Beyond those six months, ISU also offered workshops for faculty members looking to learn more about their new tools. Today, some users are starting to leverage OneNote for organizing their classroom — creating lesson plans and rubrics, taking attendance, and preparing feedback. According to Communication and Faculty Development Coordinator Jim Gee some departments are even using OneNote to better collaborate with ISU’s network of in-the-field student teachers and those student workers who assist other students with documented disabilities.

This teaching and engagement program not only helped the ISU IT team drive adoption but improved their own communication and coordination between central and distributed staff. IT workers were easily mobilized across campus, regardless of job title, and the coordination efforts that were put into place have continued to bind the department even past migration.

Enhancing education with Office 365

Prior to the Office 365 migration, the university’s faculty often struggled with out-of-date media tools. The process of embedding videos on their LMS course site made media streaming unreliable and restrictive to the point that many students weren’t getting the material that they needed. And when streaming did work, the previous offerings didn’t include closed captioning, meaning not only that students with certain disabilities couldn’t access the videos, but that the university was actually out of legal compliance for the Americans with Disabilities Act 

Instructional Technology Team Lead Mayuko Nakamura explains, “Instructors use video for a lot of reasons, including illustrating concepts, showing historical and societal perspectives, and demonstrating process and procedures for lab, clinical environments, and other practical settings. Switching to Office 365 has helped us resolve issues with accessibility and embedded media, so we can encourage faculty to teach with more multimedia content.”

When ION evaluated Office 365 Video, the team quickly realized how many of its end users’ pain points the application could solve, including closed captioning, securing video content, size limitations, and reporting—all while using a familiar interface. They also saw the opportunity to streamline processes for getting videos to students, empowering faculty and graduate assistants, and giving time back to systems administrators. Today, when ION receives a request from a faculty member for a video channel, student workers create the channels, grant access to faculty members so they can upload and manage their content, and script automatic updates to distribute student access to videos based on class enrollment.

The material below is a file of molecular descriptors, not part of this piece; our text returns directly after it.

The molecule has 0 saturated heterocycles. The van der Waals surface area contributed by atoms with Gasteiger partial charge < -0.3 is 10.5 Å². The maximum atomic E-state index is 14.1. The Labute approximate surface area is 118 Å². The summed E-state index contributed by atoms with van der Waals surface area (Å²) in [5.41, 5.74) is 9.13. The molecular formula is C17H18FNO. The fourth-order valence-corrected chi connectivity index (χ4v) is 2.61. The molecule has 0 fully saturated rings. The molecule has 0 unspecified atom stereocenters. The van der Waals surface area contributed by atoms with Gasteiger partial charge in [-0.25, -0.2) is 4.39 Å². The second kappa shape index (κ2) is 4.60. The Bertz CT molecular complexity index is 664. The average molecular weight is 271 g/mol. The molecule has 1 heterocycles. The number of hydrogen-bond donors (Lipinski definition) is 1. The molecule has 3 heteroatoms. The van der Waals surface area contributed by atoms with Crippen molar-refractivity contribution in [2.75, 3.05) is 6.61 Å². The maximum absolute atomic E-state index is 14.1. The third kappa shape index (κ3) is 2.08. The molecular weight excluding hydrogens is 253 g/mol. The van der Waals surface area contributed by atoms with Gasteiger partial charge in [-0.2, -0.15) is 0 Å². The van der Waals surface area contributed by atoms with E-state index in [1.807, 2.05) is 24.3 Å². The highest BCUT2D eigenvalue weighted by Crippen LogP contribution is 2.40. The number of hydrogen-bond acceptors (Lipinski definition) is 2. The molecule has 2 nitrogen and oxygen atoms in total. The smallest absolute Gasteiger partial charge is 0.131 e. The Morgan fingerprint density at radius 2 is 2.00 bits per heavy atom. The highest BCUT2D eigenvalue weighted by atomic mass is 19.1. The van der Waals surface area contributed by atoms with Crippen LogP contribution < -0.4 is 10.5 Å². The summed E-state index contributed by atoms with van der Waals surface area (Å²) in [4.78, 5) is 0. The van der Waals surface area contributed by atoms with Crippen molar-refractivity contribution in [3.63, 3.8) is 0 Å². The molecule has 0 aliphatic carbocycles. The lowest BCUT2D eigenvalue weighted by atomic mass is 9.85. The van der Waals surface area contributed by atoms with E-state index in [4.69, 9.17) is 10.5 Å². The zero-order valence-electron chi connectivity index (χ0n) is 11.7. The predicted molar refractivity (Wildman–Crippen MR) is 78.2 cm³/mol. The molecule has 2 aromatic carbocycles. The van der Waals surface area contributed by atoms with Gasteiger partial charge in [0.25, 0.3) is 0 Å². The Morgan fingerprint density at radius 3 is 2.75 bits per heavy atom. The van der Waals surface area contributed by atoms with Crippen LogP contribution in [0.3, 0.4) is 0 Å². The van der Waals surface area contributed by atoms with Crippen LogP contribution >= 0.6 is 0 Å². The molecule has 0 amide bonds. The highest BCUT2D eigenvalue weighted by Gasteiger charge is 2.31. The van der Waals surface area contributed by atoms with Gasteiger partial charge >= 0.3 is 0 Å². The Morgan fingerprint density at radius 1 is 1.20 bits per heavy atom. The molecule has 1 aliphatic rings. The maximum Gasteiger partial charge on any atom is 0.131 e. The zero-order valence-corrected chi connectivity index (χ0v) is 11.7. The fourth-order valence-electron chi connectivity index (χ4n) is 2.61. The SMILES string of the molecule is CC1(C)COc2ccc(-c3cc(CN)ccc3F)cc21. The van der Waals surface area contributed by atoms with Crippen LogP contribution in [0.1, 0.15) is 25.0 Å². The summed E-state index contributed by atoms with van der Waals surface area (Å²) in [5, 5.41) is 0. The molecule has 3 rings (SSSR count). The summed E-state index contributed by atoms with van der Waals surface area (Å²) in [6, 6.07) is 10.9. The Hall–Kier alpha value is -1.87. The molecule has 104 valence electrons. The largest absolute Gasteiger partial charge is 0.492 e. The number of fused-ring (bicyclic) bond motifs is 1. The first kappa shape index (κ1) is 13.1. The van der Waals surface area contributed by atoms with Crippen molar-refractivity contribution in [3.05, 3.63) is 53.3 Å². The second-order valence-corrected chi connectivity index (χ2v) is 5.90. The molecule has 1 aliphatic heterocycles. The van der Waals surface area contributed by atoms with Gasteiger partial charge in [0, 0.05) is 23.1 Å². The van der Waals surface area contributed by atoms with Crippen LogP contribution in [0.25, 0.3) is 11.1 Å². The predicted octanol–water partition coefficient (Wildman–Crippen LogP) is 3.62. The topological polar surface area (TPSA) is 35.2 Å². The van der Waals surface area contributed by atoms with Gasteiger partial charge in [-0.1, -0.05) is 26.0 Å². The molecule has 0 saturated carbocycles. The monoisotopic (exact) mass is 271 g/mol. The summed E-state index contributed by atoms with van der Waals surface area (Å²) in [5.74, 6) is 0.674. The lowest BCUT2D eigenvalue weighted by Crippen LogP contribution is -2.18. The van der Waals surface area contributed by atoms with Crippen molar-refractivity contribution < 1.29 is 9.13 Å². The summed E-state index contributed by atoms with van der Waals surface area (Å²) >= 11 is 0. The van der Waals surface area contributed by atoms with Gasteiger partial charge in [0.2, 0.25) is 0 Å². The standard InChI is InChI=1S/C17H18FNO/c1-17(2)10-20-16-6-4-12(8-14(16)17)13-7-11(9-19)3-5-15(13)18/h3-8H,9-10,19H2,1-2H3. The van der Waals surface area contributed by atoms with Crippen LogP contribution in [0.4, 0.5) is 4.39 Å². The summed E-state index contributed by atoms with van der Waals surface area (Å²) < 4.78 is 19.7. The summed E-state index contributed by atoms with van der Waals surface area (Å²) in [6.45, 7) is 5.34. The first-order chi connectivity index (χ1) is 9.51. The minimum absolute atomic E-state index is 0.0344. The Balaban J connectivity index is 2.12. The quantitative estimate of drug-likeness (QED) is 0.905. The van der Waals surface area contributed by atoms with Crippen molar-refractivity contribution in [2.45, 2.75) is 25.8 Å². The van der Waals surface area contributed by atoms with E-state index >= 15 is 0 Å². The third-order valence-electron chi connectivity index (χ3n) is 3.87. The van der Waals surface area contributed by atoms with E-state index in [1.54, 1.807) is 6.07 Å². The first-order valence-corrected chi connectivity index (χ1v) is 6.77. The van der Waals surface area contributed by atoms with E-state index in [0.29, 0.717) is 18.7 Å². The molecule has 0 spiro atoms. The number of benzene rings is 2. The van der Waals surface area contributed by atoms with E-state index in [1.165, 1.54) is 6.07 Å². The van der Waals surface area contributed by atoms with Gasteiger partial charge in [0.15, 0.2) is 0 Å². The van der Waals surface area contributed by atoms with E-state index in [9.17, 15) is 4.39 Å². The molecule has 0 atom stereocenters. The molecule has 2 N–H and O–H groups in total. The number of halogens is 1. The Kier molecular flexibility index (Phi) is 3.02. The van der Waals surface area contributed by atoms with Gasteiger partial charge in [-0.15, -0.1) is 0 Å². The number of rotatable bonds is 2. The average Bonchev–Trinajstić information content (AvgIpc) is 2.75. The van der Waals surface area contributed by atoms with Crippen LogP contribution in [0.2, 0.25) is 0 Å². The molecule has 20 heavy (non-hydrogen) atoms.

Devin Carlson, Interim Assistant Director of ION, says, ”During the entire process of implementing Office 365, Microsoft was there to help. We drew on their expertise from initial setup and configuration, migrations and general troubleshooting. Their product development teams have also reached out to us several times for feedback on some of the different applications, collaborating on future enhancements to bring more value to the products. It has definitely felt like a partnership.”

Illinois State is proud to offer its community a cost-effective, versatile digital solution in an industry that regularly struggles with state budgetary restrictions. It isn’t just streamlining the email experience but enabling the entire campus to make the most of their time, money, and other resources while lessening the burden of financial uncertainty for students and administrators alike. Simple apps such as To-Do and Forms as well as the innovative collaboration platform Microsoft Teams have IT managers excited. Jackson explains, “The Office 365 offering has been helpful for us to give really valuable resources back to the campus and manage those resources effectively without adding huge costs.”